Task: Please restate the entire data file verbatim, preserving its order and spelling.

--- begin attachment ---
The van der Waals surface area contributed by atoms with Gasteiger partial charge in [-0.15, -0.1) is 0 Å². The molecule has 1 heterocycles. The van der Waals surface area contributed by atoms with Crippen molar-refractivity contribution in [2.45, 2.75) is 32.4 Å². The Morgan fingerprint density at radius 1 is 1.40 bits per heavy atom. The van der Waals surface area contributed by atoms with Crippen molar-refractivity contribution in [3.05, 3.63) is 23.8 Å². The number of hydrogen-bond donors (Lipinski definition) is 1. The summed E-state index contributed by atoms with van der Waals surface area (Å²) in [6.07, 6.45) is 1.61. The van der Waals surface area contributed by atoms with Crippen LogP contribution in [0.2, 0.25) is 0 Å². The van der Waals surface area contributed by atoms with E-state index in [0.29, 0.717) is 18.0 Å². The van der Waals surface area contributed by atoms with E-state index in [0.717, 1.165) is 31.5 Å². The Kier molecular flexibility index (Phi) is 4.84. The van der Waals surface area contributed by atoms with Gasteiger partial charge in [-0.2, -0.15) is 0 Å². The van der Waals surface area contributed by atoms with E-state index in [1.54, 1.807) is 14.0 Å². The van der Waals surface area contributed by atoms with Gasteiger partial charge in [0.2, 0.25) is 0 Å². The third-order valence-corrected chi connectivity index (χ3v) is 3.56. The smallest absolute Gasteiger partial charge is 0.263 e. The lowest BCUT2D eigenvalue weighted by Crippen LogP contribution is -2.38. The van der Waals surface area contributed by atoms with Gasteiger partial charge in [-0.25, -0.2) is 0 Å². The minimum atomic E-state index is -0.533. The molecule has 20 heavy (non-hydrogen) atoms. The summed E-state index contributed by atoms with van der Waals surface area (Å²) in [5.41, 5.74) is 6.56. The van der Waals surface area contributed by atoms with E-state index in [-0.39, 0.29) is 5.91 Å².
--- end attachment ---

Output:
The van der Waals surface area contributed by atoms with Gasteiger partial charge in [-0.15, -0.1) is 0 Å². The molecule has 1 heterocycles. The van der Waals surface area contributed by atoms with Crippen molar-refractivity contribution in [2.45, 2.75) is 32.4 Å². The Morgan fingerprint density at radius 1 is 1.40 bits per heavy atom. The van der Waals surface area contributed by atoms with Crippen molar-refractivity contribution in [3.05, 3.63) is 23.8 Å². The number of hydrogen-bond donors (Lipinski definition) is 1. The summed E-state index contributed by atoms with van der Waals surface area (Å²) in [6.07, 6.45) is 1.61. The van der Waals surface area contributed by atoms with Crippen LogP contribution in [0.2, 0.25) is 0 Å². The van der Waals surface area contributed by atoms with E-state index in [0.29, 0.717) is 18.0 Å². The van der Waals surface area contributed by atoms with E-state index in [0.717, 1.165) is 31.5 Å². The Kier molecular flexibility index (Phi) is 4.84. The van der Waals surface area contributed by atoms with Gasteiger partial charge in [-0.2, -0.15) is 0 Å². The van der Waals surface area contributed by atoms with E-state index in [1.54, 1.807) is 14.0 Å². The van der Waals surface area contributed by atoms with Gasteiger partial charge in [0.2, 0.25) is 0 Å². The third-order valence-corrected chi connectivity index (χ3v) is 3.56. The smallest absolute Gasteiger partial charge is 0.263 e. The lowest BCUT2D eigenvalue weighted by Crippen LogP contribution is -2.38. The van der Waals surface area contributed by atoms with Gasteiger partial charge in [-0.25, -0.2) is 0 Å². The minimum atomic E-state index is -0.533. The molecule has 20 heavy (non-hydrogen) atoms. The summed E-state index contributed by atoms with van der Waals surface area (Å²) in [5.41, 5.74) is 6.56. The van der Waals surface area contributed by atoms with E-state index in [-0.39, 0.29) is 5.91 Å².